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Plasmonic nanodome array fabricated on plastic as a dual-mode surface plasmon resonance and surface- enhanced Raman scattering sensor

Published

Author(s)

Charles J. Choi, Stephen Semancik

Abstract

Label-free optical sensors have recently emerged as a highly sensitive approach for detecting a broad range of chemical and biological analytes that include illicit drug compounds, explosives, proteins, viruses, and bacteria.To best meet such diverse monitoring needs, different sensing methods have been used. For example, detection of chemical compounds typically requires specific chemical identification method, such as Raman spectroscopy, while proteins or bacteria are most effectively detected by performing capture affinity assays using surface plasmon resonance biosensors. Therefore, the integration of multiple detection modalities into a single, substrate- based sensing platform would offer highly complementary capabilities that allow a variety of analytes to be detected simultaneously. This work describes a label-free, optical sensor system fabricated on a flexible plastic film using nanoreplica molding process with dual detection modalities: surface-enhanced Raman scattering (SERS) for specific chemical identification and localized surface plasmon resonance (LSPR) for capture affinity biosensing. The sensor surface is comprised of a close-packed array of 383 nm diameter dome structures with interdome spacing of 14 nm, fabricated by a process that combines nanoreplica molding and unpatterned blanket deposition of SiO2 and Ag thin films.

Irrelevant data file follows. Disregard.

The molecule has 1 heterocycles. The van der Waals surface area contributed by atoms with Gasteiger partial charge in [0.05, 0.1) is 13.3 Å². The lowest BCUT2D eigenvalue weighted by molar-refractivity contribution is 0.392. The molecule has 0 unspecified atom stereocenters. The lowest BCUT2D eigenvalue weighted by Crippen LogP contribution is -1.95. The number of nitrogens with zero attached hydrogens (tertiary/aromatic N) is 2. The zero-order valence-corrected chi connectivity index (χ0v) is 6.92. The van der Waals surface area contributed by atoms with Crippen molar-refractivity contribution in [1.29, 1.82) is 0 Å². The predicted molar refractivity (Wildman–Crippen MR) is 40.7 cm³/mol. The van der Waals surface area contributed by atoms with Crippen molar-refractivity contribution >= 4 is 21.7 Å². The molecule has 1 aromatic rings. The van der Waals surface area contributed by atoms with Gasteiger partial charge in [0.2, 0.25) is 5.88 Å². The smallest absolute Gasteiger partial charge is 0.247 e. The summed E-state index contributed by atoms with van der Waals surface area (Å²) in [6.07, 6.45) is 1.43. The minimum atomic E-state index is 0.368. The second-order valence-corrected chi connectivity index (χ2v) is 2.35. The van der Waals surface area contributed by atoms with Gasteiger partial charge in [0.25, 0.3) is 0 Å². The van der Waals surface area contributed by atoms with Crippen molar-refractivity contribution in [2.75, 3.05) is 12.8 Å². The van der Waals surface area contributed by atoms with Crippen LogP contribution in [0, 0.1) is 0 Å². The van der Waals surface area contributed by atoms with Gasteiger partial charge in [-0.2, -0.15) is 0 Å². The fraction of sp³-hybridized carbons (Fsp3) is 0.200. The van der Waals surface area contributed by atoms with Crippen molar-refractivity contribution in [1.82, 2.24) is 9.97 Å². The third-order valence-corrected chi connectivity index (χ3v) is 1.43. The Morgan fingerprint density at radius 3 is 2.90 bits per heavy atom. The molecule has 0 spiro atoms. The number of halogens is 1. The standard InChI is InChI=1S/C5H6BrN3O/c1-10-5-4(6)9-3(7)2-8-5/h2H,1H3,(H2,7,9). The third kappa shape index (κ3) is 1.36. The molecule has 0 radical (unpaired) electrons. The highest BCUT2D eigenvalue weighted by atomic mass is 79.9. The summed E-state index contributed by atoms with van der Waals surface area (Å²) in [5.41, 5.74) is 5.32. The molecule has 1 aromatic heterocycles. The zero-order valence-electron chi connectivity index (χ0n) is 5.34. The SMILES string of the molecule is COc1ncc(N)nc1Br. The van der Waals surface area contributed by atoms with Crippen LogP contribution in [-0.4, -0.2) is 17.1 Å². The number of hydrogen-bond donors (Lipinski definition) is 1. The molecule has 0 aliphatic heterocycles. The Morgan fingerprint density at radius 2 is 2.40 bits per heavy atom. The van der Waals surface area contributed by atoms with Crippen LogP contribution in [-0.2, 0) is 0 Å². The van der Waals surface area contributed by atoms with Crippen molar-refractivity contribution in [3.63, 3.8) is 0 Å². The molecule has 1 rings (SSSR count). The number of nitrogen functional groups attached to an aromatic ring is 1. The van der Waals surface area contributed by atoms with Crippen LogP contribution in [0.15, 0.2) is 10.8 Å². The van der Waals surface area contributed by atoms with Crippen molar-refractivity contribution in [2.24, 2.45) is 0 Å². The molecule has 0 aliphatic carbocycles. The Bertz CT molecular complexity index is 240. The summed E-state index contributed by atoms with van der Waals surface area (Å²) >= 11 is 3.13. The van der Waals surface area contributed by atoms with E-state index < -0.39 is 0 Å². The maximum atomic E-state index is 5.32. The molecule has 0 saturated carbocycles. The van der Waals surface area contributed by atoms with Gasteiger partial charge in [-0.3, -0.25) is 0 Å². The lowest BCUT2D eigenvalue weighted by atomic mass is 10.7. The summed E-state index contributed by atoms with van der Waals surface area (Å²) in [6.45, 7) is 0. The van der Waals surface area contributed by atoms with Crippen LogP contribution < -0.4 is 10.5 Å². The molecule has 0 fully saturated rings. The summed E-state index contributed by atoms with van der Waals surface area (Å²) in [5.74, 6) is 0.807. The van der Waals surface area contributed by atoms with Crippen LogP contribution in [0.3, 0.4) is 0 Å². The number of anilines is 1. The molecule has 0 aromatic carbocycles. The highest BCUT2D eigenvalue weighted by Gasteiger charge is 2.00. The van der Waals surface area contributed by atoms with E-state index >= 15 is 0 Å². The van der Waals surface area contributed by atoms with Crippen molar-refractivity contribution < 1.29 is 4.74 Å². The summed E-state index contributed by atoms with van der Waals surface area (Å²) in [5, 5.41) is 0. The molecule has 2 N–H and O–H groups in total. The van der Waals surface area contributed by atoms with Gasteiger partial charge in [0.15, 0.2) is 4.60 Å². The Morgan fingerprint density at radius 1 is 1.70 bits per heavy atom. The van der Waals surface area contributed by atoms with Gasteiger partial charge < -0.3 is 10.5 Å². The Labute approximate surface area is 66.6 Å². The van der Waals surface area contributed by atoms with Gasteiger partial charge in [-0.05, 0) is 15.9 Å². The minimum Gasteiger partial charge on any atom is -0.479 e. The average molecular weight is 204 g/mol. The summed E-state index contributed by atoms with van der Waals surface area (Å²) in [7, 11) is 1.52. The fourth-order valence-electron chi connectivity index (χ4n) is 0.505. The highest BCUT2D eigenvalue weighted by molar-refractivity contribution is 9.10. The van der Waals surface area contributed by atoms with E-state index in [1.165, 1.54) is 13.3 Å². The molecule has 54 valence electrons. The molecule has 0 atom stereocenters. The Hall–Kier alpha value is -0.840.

Proceedings Title
Proceedings of the Nanotech Conference and Expo 2013
Conference Dates
May 12, 2013-May 16, 2014
Conference Location
Washington, DC, US
Conference Title
TechConnect World

Citation

Choi, C. and Semancik, S. (2014), Plasmonic nanodome array fabricated on plastic as a dual-mode surface plasmon resonance and surface- enhanced Raman scattering sensor, Proceedings of the Nanotech Conference and Expo 2013 , Washington, DC, US (Accessed May 21, 2024)

Issues

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Created May 11, 2014, Updated October 12, 2021